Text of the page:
Camera Settings:

Quick quiz. Without looking at your camera, what are the steps you need to take to change your camera’s ISO sensitivity? Spend extra time becoming familiar with all the controls on your camera at home, where it’s nice and warm, before venturing out into the cold. In extreme situations, when you’re using heavy gloves, it can be difficult to adjust your camera’s settings. Knowing where your entire camera’s controls are located helps you work quickly should you need to take off your gloves to make an adjustment.
We know that many of you consider yourselves beginners. Do not feel intimidated. We are here to help and will be with you instructing with our great staff. This will help you in preparation! Please be familiar with your settings AND tripod BEFORE the trip. This does not mean you need to know and understand everything as you are there to learn, however, please know how to change your manual settings. The shutter speed, F- Stop/ Aperture and ISO are the settings to know how to change on your camera. Again, please know how to change those settings. This will help us a great deal in being able to instruct you on location.

Manual Settings:
It is VERY important to understand that in any given situation, you will be using a combination of all 3 of the below Manual settings. There are usually many combinations possible to get the same amount of light control; HOWEVER, depending on what your preferences are to the character of the image, you may choose different ones at any given time. This is something you will learn in detail on our trips and do not have to fully understand at this time. On the Photo Safari, you will be learning how to use all 3 of these elements to get the best results in your images. This is why it is important for you to start becoming familiar with how to change each of the settings now on your camera. With these Manual settings, we will be able to help you get the most out of your camera.

ISO – Light Sensitivity:
Think of this as what you use to do with film. You would go to the film store and choose the speed of film you wanted. In today’s digital environment, we have the flexibility to be able to change our ISO in each shot if we want. This gives us much more power than in previous film camera days where we were stuck with whatever we put in the camera.

The LOWER the ISO, such as 100 or 200, the BETTER the quality, however, MORE light is needed. Light can be available through ambient light (natural light) OR the use of a flash. Higher ISO speeds such as 1600 and above, result in a loss of image quality and “noise” in the image. However, the higher ISO may be needed in order to use faster shutter speeds in lower light situations and when a tripod may not be available.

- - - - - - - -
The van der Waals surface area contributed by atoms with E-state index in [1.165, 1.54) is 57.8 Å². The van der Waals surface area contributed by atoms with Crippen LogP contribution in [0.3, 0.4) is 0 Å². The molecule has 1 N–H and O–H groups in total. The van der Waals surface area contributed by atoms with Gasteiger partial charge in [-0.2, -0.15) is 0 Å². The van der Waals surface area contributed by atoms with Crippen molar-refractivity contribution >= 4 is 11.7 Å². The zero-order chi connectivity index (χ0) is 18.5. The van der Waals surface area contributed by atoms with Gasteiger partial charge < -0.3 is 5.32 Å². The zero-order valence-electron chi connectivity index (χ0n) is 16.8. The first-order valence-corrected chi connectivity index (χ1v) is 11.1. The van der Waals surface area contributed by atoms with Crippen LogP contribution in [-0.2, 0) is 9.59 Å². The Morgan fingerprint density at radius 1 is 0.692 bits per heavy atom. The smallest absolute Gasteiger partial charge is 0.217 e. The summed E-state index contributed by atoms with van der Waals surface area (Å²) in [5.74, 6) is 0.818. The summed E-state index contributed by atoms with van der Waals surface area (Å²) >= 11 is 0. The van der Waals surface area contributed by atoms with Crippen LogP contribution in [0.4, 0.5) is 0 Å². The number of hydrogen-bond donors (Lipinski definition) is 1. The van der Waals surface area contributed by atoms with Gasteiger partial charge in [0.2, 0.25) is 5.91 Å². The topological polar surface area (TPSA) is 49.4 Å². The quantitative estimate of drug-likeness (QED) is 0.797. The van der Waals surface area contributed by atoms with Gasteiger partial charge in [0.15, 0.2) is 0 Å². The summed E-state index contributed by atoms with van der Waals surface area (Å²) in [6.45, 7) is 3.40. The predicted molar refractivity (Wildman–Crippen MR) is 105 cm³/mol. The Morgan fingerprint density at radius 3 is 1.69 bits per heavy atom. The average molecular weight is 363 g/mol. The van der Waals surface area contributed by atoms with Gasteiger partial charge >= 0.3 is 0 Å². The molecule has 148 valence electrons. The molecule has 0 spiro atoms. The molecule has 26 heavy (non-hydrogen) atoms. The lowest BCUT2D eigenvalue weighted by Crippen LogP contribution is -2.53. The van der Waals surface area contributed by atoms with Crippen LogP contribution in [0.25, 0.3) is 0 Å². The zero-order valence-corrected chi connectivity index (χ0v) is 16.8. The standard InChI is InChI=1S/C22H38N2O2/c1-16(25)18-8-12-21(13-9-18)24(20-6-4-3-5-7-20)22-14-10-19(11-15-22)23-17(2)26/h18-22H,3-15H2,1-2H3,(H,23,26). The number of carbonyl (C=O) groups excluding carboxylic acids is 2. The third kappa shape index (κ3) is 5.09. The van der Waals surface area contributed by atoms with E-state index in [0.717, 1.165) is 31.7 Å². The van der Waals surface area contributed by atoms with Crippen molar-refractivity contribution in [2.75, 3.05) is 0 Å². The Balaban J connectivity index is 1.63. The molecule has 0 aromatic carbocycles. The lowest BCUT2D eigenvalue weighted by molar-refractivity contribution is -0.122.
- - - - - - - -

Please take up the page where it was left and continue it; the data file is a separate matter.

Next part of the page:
Shutter Speed:
A time value represented by the amount of TIME the shutter opens and closes to allow light on the sensor. The LONGER the shutter speed setting, the MORE light comes into the sensor. Yet motion is not stopped. The FASTER the shutter speed setting, LESS light comes in but action can be stopped. A fast shutter stops action, a slow shutter allows motion. Never hand hold the camera in a setting under 1/60th of a second. This usually results in blurry images because of “camera shake”. However, this “rule” is also based on the length of lens you are using.

Aperture, F-Stop, Iris:
These 3 terms are all for the same item. Your F Stop setting controls how much light comes into the sensor through the opening of the lens. The SMALLER the number F-Stop, the MORE light comes in. The LARGER the number F Stop, the LESS light comes in. Think of the Aperture like an eye. When you are in a dark setting, you may need a bigger opening ( just like your pupil of your eye). The opposite be true in a bright setting.
F Stop also controls Depth of Field. The smaller the number has a shallow depth of field. The higher the number, more Depth will be in your image.

Using all three Exposure elements to control light:
Remember, in any image, you are using a combination of ALL 3 exposure elements. What combination of the 3 you choose depends on each situation and the light available. This is a big part of what you will be learning!! As an example, you may need a fast shutter speed to stop action. This may require a small number (larger opening) of the lens to compensate for the lack of time the shutter is allowing light in because it is fast. Or, you may want the images to have a lot of Depth (Sharper from front to back). This requires a larger number F Stop(Less light) and that may mean a slower shutter speed to compensate for the light. Now you may need a tripod in order to achieve the results.

In each of these situations, your ISO setting will be chosen accordingly as well. These are just two examples of using the manual settings.
We will be teaching you how to use these settings and the cameras built in light meter to get great images!

Please just come prepared to learn and with the knowledge on how to physically change the settings already known and a smile and you will be in great hands!

Please feel free to download the MPA  Exposure and Help Guide